Secondary Suffixes

Book Nav

main

117. The following are the chief secondary or "denominative" suffixes. (Note that -ο and -η of the primitive stem disappear before secondary suffixes beginning with a vοwel.1)

-ιο, -ιη

  • δίκα-ιο-ς
    just
     
  • ἀρμον-ίη
    a joining
     
  • ἄρθμ-ιο-ς
    friendly
     
  • αἰδοῖο-ς (for αἰδοτ-ιο-ς)
    reverenced
     
  • γελοίίο-ς2
    laughable
     
  • ὥρ-ιο-ς
    in seasοn
     
  • σοφ-ίη
    skill
     
  • σκοπ-ιή
    watch
     
  • ἀνα-κα-ίη
    necessity

-ειο, -εο: chiefly used to denote material, especially the animal which furnishes the material of a thing.

  • ἵππ-ειο-ς
  • ταύρ-ειο-ς
  • αἴγ-ειο-ς
  • βό-ειο-ς and βό-εο-ς
  • κυν-έη
  • χάλκ-ειο-ς and χάλκ-εο-ς
  • κυάν-εο-ς
  • δουράτ-εο-ς
  • φλόγ-εο-ς
  • ἠγάθ-εο-ς (from ἀγαθό-ς)
  • δαιδάλ-εο-ς, etc.

These must be distinguished from the adjectives in which ειο stands for εσ-ιο, as τέλειο-ς (for τελεσ-ιο-ς), ὀνείδειο-ς, Ἀργεῖο-ς.

-ευ

ἱππ-εύ-ς
horseman

ἀριστ-εύ-ς
one who does best

Also, χαλκ-εύ-ς, ἱερ-εύ-ς, νομ-εύ-ς, Σμινθ-εύ-ς, etc., all from nouns in -ο.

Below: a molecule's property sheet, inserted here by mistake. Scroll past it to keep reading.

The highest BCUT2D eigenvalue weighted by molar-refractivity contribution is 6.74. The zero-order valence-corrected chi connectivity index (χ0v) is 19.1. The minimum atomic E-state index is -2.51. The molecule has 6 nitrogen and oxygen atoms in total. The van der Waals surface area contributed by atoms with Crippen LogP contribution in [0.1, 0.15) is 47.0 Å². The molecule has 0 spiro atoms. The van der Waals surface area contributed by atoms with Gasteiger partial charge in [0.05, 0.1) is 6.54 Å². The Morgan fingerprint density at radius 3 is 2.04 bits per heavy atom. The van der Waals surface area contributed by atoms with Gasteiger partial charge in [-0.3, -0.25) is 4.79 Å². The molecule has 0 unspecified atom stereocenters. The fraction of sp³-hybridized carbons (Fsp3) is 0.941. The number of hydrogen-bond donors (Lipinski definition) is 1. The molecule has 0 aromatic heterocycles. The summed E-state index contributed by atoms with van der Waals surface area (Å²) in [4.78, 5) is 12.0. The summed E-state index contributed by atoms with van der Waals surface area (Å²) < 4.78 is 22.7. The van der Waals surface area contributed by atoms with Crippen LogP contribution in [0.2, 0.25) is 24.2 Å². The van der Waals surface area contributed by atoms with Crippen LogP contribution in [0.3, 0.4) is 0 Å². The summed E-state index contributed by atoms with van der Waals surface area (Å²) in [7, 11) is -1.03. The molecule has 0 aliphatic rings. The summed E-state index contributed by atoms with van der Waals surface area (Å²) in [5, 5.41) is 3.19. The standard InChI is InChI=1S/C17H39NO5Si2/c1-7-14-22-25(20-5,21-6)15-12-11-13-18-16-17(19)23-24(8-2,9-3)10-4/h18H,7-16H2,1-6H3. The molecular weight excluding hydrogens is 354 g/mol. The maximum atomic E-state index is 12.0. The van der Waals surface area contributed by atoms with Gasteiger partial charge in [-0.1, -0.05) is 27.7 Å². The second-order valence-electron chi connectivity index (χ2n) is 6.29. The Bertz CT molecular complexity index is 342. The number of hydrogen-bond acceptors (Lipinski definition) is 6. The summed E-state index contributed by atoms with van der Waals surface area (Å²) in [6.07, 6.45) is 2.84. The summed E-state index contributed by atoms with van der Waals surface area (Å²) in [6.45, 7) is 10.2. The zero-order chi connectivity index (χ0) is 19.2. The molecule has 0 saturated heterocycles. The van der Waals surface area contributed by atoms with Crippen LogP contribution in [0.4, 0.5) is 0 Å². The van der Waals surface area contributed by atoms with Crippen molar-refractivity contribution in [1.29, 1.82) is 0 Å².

-ῐδη, -ιαδη, ιn patronymics.

Ἀτρε-ΐδη-ς

Πηλη-ϊάδη-ς

Ἀσκληπι-άδη-ς

Cp. the compound -ιδ-ιος (§ 118).

-ρο, -ερο

λιγυ-ρό-ς
shrill

δνοφ-ερός
dark

μέγαρον

-ῐμο

ἀοίδ-ιμο-ς
matter of song

μόρ-ιμο-ς
fated, etc.

-νο, -ῐνο

φαεινός (φαεσ-)
shining

ἐρεβεννός (ἐρεβεσ-)
dark

ἐραννός
lovely

φήγ-ινο-ς
oaken

εἰαρ-ινό-ς
of spring, etc.

-ῑνο

ὀπωρ-ῑνός
of autumn

ἀγχιστ-ῖνος

-ηνο: πετε-ηνός flying (πετ-εσ-)

-σῠνο, -σῠνη

γηθό-συνο-ς
joyful

ἱππο-σύνη
horsemanship, etc.

-εντ (for -ϝεντ), feminine -εσσᾰ.

ὑλή-εντ-α, fem. ὑλή-εσσ-α
wooded

δινή-εντ-α
full of eddies

λειριό-εντ-α
like the lily, etc.

-ῐκο: only found in ὀρφαν-ικός orphan, παρθεν-ική virgin, and a few adjectives from proper names, as Τρω-ϊκό-ς, Ἀχαι-ϊκό-ς,
Πελασγ-ικό-ς. In these words it is evident that there is no approach to the later meaning of the suffix.

-τη

  • ναύ-τη-ς
     
  • ἱππό-τα
     
  • τοξό-τα (vοc.)
     
  • ἀγρό-ται
     
  • αἰχμητή-ς
     
  • κορυνή-τη-ς
     
  • ὑπηνή-τη-ς
     
  • πολιή-τη-ς and πολί-τη-ς
     
  • ὁδί-τη-ς

Some of these are perhaps primitive: e. g. αἰχμη-τή-ς may come from an obsolete *αἰχμάω to wield the spear: see § 120.

-τητ

φιλό-τητ-α
love